Your dad says he doesn't want a live-in caretaker or to eventually transition into any type of assisted/monitored living facility. I think he has pre-conceived notions and imagined fears of "old style" facilities. You're not obligated to go along with an unrealistic, highly disruptive plan just because he can't deal with reality. I was part of a group of people who took care of a woman in her home dying of colon cancer. None of us were nurses. Towards the end it was round the clock and dealing with lots of pain and body fluids that had no where to go. It would have made better sense for her to have been in a facility having hospice. And your dad will probably need a hospital bed in his house, oxygen and more. It would be better to have hime where he is getting optimal care and then family can make a plan to be there with him for as much as they can (THEY).

As a mother of 3 twenty-somethings, I wouldn't ever want them to uproot their lives for me, even if I was that sick. I've had my life and take responsibility for how I made plans for and managed it. You say your dad pays little attention to the future, well maybe now he will...or still won't. But that's not your problem. You love your dad and want to show your love. For now you can be a valuable help to him, yourself and the entire family by gently nudging him to get his affairs in order (explaining about a Durable PoA if he doesn't already have one, a will, medical directive, etc.) when he seems receptive. Maybe you can visit to help him do this. Keep telling him you'll do as much as possible for him (remotely). Don't let his family harangue you into care taking. Well-meaning people have no idea what is involved in caregiving a sick and dying senior. When he's in stage 4 you will have more knowledge and can plan when is the optimal time to be present with him. Until then, wishing you a sweet time with your dad.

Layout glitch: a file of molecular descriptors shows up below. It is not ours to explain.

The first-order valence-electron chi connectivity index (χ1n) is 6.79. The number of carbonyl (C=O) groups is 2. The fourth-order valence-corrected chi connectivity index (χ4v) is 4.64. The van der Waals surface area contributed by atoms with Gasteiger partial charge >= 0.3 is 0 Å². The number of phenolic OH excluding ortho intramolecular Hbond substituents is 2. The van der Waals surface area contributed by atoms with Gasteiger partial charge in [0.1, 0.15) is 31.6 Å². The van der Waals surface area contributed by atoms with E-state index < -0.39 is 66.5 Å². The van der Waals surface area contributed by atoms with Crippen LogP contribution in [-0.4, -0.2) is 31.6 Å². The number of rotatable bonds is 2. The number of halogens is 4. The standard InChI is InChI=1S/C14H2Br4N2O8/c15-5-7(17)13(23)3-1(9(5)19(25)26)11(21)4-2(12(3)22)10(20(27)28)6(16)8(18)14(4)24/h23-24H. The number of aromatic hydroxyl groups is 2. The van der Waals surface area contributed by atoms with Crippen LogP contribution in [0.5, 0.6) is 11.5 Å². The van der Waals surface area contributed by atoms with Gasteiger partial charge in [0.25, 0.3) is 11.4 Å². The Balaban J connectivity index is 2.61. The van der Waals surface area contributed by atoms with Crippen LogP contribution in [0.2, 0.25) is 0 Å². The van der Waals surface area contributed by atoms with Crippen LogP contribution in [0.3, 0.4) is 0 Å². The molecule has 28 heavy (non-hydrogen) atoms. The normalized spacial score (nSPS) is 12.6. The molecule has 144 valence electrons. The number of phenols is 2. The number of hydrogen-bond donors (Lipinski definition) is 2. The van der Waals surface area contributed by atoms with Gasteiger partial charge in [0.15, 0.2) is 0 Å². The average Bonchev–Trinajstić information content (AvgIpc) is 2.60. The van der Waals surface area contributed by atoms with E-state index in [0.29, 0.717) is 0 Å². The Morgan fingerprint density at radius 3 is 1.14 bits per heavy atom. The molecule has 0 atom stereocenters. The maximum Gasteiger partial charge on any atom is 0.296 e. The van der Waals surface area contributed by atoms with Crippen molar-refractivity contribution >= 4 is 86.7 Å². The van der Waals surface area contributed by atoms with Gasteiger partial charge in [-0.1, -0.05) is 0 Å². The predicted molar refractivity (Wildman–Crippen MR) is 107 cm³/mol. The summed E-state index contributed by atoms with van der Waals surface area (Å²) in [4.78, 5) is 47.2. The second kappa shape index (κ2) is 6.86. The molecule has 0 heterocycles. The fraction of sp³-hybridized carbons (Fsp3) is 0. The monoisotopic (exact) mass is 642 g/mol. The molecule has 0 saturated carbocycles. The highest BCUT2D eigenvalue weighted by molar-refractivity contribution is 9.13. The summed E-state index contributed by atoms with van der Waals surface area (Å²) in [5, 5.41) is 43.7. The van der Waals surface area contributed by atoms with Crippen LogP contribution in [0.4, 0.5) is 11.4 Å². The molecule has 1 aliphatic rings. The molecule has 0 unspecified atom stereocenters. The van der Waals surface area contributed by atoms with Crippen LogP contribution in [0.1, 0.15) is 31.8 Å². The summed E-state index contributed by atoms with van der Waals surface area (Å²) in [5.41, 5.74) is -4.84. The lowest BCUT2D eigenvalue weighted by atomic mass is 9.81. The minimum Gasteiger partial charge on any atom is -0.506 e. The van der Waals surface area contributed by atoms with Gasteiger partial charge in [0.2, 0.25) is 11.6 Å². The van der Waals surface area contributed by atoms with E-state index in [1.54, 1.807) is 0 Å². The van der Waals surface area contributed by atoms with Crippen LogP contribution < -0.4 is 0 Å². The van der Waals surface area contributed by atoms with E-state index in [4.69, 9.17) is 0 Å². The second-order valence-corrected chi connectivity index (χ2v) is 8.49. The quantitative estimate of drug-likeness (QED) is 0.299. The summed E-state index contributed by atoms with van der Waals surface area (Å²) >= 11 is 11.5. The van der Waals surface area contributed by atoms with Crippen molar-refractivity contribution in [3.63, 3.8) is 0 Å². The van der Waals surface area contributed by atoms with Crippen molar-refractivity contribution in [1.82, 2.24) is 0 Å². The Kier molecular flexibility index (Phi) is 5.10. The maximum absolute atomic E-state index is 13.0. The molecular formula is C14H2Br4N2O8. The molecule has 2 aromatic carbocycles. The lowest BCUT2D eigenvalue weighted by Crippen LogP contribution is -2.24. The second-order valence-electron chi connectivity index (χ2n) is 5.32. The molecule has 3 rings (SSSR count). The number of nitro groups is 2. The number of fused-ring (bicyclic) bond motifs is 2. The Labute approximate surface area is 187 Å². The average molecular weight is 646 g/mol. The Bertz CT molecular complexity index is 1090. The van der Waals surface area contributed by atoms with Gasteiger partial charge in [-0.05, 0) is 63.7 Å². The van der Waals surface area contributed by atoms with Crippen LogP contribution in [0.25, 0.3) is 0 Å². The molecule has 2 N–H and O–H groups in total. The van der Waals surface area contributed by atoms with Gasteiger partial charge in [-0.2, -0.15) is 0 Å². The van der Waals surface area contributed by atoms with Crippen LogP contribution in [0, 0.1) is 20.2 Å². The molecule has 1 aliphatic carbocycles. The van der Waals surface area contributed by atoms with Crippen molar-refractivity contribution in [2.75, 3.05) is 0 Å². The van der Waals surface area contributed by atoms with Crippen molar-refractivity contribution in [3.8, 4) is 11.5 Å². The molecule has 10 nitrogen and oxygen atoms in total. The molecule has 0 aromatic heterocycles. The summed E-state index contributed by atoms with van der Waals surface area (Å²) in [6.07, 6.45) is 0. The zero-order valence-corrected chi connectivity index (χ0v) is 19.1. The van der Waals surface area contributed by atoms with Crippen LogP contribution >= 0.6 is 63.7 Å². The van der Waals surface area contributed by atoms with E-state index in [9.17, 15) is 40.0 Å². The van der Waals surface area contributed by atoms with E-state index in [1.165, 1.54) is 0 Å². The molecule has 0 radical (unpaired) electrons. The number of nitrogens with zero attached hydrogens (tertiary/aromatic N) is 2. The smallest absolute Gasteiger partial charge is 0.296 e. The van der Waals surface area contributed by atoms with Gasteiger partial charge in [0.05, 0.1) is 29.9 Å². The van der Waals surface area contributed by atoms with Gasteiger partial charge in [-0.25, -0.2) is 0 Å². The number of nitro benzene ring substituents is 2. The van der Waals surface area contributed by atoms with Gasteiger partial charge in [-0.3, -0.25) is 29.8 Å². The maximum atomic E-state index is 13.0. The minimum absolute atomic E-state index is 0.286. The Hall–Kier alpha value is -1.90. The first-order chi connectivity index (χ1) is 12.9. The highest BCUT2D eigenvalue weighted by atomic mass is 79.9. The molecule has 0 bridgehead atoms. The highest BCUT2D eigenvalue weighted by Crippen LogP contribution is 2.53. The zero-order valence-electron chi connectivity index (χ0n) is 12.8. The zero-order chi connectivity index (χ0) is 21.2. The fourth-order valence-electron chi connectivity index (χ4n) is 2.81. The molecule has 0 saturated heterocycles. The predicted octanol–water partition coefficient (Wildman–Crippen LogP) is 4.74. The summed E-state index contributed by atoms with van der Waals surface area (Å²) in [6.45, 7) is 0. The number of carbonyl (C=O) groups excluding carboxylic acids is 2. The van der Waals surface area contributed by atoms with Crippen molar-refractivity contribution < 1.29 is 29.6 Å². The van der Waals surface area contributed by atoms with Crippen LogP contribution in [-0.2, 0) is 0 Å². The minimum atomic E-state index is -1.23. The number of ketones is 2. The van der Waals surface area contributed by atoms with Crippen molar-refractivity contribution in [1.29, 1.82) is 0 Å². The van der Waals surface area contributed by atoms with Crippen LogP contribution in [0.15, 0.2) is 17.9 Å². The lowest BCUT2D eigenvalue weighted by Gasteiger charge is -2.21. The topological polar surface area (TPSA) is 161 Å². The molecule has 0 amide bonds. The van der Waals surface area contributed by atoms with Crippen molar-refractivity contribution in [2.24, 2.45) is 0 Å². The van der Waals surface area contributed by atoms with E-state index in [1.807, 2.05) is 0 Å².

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Reply to Geaton777

I was a 34 y/o when i moved home to take care of mom with stage 4 lung cancer. Best choice I ever made (for me and her). Still was met with critique on many levels from large extended family. So be prepared for that no matter what you choose and stay strong. First, I would recommend finding out more about your dad's prognosis by attending an appt. with his oncologist if he would agree to that. You will have more info to base your decisions on. It sounds like he has a treatment schedule, but it would be helpful if you knew more. Have questions written down in advance that you can ask the Dr. It's easy to forget or get distracted/emotional when in the office or with other family members asking questions too. You really need to know how he will be affected by the disease and the treatment. Don't go by hearsay. And, of course, keep in mind the professionals have more experience but can get it wrong too. Think about staying flexible in your decisions. Stuff happens that you can't plan for.
Helpful Answer (3)
Reply to wakankasha

Who are these folks with the toxic opinions?

Id wait until your dads needs become clearer, until YOU have a chance to discuss the care plan (vis phone, if necessary) with dad and his medical team.

Your dad is in charge of his own care and his own life. Ignore those folks who are living in the 19th century. Wait until dad asks for help and then evaluate the situation rationally.
Helpful Answer (3)
Reply to BarbBrooklyn

Sounds to me like your dad may not be as near the end of his life as some would have you think and that treatment lies ahead which may prolong his life, hopefully. He wants to be independent and is at this time rejecting outside help; he even wants YOU to remain independent and continue on with your life where you are.
What a blessing that things are so good for you, with a job you could afford to lose and a supportive hubby. So many do not have that!
One thing we all want to have is control. So listen to your dad, unless you think he is just saying things to protect you and your life, and keep on as you have been. You sound close enough that if he tries to cover, you will probably detect it. Come in on your own so the pets don't have to be put some place (unless you have an at-home pet sitter!) when /if he needs some extra support, like at a surgery time. I would make VERY SURE that he contact an elder law attorney and get all the papers in order ensuring that YOU have access to all the medical info you need and the medical people can share info with you. Make sure you are on his records, you will have to do this and confirm. Hoping for the best for all of you...
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Reply to gdaughter